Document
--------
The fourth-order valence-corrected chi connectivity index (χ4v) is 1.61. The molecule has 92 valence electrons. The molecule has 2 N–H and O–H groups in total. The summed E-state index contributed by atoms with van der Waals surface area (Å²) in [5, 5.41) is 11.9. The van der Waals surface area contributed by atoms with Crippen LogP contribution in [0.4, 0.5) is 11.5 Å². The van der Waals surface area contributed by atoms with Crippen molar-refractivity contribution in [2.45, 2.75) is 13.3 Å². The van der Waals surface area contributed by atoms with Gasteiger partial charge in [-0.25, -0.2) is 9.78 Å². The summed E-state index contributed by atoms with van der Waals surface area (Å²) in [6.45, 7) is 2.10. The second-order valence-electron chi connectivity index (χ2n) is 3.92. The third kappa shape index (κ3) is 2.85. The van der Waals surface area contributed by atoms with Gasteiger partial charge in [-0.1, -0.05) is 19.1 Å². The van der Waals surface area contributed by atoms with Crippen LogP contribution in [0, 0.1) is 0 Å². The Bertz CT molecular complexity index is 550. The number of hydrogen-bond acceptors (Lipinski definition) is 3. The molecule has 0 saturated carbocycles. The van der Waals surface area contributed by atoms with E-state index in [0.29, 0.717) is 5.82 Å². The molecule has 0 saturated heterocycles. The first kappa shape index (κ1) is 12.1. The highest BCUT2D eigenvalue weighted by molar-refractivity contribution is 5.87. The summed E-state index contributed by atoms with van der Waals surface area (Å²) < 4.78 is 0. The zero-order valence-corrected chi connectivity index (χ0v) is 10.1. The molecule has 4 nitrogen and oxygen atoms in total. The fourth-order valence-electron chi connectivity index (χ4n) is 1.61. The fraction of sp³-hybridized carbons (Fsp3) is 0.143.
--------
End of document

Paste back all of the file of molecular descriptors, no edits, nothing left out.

The fourth-order valence-corrected chi connectivity index (χ4v) is 1.61. The molecule has 92 valence electrons. The molecule has 2 N–H and O–H groups in total. The summed E-state index contributed by atoms with van der Waals surface area (Å²) in [5, 5.41) is 11.9. The van der Waals surface area contributed by atoms with Crippen LogP contribution in [0.4, 0.5) is 11.5 Å². The van der Waals surface area contributed by atoms with Crippen molar-refractivity contribution in [2.45, 2.75) is 13.3 Å². The van der Waals surface area contributed by atoms with Gasteiger partial charge in [-0.25, -0.2) is 9.78 Å². The summed E-state index contributed by atoms with van der Waals surface area (Å²) in [6.45, 7) is 2.10. The second-order valence-electron chi connectivity index (χ2n) is 3.92. The third kappa shape index (κ3) is 2.85. The van der Waals surface area contributed by atoms with Gasteiger partial charge in [-0.1, -0.05) is 19.1 Å². The van der Waals surface area contributed by atoms with Crippen LogP contribution in [0, 0.1) is 0 Å². The Bertz CT molecular complexity index is 550. The number of hydrogen-bond acceptors (Lipinski definition) is 3. The molecule has 0 saturated carbocycles. The van der Waals surface area contributed by atoms with E-state index in [0.29, 0.717) is 5.82 Å². The molecule has 0 saturated heterocycles. The first kappa shape index (κ1) is 12.1. The highest BCUT2D eigenvalue weighted by molar-refractivity contribution is 5.87. The summed E-state index contributed by atoms with van der Waals surface area (Å²) < 4.78 is 0. The zero-order valence-corrected chi connectivity index (χ0v) is 10.1. The molecule has 4 nitrogen and oxygen atoms in total. The fourth-order valence-electron chi connectivity index (χ4n) is 1.61. The fraction of sp³-hybridized carbons (Fsp3) is 0.143.